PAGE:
It was the sensation caused in 1884 by the lawsuit brought against Strindberg's Married (a collection of short stories dealing realistically with some of the seamy sides of marriage) which brought to a head the rebellion against the elegant and superficial conventions which were strangling Swedish literature.
Antrobus's legal title to it was confirmed by a lawsuit in 1905.
Sober and industrious, good farmers and skilful artisans, they scarcely ever had recourse to a lawsuit, and lived peaceably under their native chiefs.
Ali, who had come to Kufa for a lawsuit, was persuaded by the chiefs of the Shia to organize a revolt.
On his return to Avignon he engaged in public affairs, pleaded the cause of the Scaligers in their lawsuit with the Rossi for the lordship of Parma, and addressed two poetical epistles to Pope Benedict XII.
The father seems to have been an energetic, visionary man, who, dying while his only son was a little lad, left to his family no better provision than a lawsuit against the municipality of the town of Aix It was at Aix, which figures as Plassans in so many of his novels, that the boy received the first part of his education.
It was probably only settled at Cloveshoe in 825, when the lawsuit of Cwoenthryth, daughter and heiress of Coenwulf, with Wulfred was terminated.
They are as litigious as a lawsuit - without any summing up; the end comes in a moment with a text of Scripture or an utterance by one of the great Fathers.
Haldane, in the Scottish Church lawsuit of 1904, is found telling the House of Lords that Justin Martyr had a grasp of speculative truth which was impossible to St Augustine.
Among them are the sagas of Thorgils and Haflidi (I118-1121), the feud and peacemaking of two great chiefs, contemporaries of Ari; of Sturla (1150-1183), the founder of the great Sturlung family, down to the settlement of his great lawsuit by Jon Loptsson, who thereupon took his son Snorri the historian to fosterage, - a humorous story but with traces of the decadence about it, and glimpses of the evil days that were to come; of the Onundar-brennusaga (1185-1200), a tale of feud and fire-raising in the north of the island, the hero of which, Gudmund Dyri, goes at last into a cloister; of Hrafn Sveinbiornsson (1190-1213), the noblest Icelander of his day, warrior, leech, seaman, craftsman, poet and chief, whose life at home, travels and pilgrimages abroad (Hrafn was one of the first to visit Becket's shrine), and death at the hands of a foe whom he had twice spared, are recounted by a loving friend in pious memory of his virtues, c. 1220; of Aron Hiorleifsson (1200-1255), a man whose strength, courage and adventures befit rather a henchman of Olaf Tryggvason than one of King Haakon's thanes (the beginning of the feuds that rise round Bishop Gudmund are told here), of the Svinefell-men (1248-1252), a pitiful story of a family feud in the far east of Iceland.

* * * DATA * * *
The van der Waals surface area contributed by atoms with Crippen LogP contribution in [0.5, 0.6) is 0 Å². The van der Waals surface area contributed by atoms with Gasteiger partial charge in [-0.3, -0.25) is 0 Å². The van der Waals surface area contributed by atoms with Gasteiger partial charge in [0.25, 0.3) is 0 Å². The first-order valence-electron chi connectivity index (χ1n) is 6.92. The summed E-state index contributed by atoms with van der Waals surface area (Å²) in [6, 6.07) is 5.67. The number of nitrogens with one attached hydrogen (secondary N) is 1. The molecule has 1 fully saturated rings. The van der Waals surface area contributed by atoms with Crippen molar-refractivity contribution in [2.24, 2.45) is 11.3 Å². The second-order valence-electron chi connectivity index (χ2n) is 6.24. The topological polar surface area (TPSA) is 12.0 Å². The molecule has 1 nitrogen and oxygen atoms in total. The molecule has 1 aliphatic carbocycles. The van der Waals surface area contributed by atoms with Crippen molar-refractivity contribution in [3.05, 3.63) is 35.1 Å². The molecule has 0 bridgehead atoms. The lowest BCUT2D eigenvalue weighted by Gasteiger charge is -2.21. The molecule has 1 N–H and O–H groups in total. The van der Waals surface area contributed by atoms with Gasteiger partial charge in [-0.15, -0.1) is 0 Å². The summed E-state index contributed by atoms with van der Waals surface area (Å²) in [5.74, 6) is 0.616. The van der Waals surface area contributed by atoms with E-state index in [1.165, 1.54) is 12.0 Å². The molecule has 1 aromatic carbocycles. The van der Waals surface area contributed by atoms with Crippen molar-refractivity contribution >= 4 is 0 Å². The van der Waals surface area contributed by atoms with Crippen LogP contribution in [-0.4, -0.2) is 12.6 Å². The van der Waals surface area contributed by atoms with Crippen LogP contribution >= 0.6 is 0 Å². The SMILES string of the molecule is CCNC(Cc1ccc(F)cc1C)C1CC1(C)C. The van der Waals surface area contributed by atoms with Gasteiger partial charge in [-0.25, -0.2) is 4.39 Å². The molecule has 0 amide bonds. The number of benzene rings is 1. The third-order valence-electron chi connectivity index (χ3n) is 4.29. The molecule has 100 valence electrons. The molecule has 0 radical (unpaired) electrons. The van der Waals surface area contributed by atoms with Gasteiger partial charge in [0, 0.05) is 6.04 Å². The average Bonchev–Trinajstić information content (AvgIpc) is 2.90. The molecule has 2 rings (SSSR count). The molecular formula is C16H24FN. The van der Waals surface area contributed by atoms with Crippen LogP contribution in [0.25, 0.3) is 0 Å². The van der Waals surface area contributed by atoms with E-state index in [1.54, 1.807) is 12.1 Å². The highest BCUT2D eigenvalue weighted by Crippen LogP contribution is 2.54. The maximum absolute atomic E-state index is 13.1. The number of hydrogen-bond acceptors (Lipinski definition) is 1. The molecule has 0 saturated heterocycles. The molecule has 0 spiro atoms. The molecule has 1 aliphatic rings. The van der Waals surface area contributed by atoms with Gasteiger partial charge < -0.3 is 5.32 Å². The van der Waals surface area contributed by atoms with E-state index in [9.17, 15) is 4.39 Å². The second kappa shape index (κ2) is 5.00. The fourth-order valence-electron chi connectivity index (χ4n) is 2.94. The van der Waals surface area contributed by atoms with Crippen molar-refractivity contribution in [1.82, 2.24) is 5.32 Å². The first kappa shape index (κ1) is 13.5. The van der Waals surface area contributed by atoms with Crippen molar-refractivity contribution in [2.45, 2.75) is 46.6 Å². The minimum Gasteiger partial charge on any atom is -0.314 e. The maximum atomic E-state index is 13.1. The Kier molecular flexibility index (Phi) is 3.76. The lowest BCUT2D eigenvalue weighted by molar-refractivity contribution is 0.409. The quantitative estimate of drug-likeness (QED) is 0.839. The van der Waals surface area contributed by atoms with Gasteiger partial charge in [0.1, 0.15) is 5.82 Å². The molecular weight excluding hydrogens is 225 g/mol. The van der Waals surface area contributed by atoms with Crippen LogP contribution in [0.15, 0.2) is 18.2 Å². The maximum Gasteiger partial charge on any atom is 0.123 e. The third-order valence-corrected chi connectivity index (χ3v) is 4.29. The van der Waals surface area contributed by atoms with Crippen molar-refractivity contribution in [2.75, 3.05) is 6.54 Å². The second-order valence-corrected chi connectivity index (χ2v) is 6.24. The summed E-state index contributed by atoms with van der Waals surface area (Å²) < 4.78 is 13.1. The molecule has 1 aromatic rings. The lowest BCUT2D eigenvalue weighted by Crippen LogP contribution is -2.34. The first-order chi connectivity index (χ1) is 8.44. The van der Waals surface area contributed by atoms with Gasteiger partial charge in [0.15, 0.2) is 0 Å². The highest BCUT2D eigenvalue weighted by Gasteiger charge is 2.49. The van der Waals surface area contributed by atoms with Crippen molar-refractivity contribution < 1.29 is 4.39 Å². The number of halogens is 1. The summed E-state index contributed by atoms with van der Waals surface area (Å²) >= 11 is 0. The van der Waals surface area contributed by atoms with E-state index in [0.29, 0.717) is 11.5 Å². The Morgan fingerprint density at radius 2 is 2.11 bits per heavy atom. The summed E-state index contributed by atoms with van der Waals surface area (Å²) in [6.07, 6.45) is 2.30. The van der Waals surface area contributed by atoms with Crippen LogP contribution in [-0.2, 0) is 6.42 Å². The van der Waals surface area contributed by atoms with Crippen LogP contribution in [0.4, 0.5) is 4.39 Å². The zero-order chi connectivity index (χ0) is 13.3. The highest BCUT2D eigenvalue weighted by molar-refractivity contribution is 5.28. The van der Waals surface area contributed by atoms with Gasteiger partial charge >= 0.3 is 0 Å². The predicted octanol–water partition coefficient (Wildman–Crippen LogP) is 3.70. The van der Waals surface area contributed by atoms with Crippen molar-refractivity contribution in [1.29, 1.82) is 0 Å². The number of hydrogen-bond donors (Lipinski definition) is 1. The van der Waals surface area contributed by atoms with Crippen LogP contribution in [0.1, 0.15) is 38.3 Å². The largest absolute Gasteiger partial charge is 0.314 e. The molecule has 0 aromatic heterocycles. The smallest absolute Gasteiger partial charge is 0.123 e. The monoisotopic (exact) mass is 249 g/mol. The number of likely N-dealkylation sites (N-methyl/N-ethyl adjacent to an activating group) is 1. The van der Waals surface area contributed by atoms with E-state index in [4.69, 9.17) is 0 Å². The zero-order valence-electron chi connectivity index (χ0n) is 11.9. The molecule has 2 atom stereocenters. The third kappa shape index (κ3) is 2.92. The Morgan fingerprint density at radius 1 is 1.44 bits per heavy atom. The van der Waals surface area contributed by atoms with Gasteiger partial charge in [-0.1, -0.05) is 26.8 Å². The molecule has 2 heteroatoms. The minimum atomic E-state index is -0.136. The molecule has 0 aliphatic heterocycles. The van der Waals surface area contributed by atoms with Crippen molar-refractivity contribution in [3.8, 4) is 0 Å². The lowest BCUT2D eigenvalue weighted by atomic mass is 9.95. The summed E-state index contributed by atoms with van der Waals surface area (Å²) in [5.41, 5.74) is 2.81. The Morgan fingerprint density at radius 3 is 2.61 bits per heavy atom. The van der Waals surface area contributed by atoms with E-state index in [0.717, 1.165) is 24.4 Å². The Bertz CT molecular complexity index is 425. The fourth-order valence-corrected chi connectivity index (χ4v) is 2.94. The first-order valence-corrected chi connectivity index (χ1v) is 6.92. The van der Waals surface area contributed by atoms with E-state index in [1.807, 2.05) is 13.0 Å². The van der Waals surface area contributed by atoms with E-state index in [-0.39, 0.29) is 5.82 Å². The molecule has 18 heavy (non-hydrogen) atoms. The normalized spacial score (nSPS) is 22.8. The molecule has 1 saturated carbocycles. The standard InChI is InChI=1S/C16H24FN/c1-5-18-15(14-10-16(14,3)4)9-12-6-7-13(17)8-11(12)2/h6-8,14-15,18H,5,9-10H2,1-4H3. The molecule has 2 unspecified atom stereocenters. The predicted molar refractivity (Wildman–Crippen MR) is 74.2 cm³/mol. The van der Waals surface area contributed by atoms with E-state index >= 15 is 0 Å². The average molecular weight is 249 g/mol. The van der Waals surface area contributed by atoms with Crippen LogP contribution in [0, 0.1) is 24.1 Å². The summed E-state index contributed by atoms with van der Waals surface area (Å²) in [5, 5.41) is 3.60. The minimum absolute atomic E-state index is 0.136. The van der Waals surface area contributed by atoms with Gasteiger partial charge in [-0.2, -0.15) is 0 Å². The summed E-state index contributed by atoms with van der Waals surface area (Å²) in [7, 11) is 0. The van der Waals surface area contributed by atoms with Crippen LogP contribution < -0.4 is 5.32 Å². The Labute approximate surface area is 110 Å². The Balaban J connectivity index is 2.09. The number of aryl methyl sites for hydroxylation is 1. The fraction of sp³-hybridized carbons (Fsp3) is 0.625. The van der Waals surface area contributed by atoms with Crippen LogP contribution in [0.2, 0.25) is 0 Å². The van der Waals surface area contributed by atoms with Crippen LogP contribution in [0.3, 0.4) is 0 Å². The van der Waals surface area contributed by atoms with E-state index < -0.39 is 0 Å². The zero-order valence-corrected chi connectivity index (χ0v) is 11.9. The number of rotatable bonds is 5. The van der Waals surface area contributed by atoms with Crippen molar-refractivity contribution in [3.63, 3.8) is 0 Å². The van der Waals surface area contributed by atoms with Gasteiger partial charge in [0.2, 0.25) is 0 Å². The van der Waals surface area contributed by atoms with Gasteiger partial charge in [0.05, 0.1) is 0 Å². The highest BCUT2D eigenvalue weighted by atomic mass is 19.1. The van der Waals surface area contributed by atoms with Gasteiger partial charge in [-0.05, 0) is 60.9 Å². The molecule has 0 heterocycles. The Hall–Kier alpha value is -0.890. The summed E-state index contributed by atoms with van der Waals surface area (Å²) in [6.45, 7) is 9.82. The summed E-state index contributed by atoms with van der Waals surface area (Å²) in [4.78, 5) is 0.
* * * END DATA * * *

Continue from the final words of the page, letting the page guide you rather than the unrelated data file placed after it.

This connexion did not end in marriage, and a lawsuit with the lady complicated his already embarrassed affairs.
After a protracted lawsuit (1897-1898) the Causeway, and certain land in the vicinity, were declared to be private property, and a charge is made for admission.
His family was ruined, however, by a lawsuit while he was still young, and Hebert came to Paris, where in his struggle against poverty he endured great hardships; the accusations of theft directed against him later by Camille Desmoulins were, however, without foundation.
My wretched lawsuit takes all I have and makes no progress.
A celebrated lawsuit in Alsace, pleaded by his friend and compatriot Ignace Chauffour, aroused his interest by reviving the question of the origin of the feudal laws, and gradually led him to study the formation of those laws and the early growth of the feudal system.
Owen was probably born about 1359, studied law at Westminster, was squire to the earl of Arundel, and a witness for Grosvenor in the famous Scrope and Grosvenor lawsuit in 1386.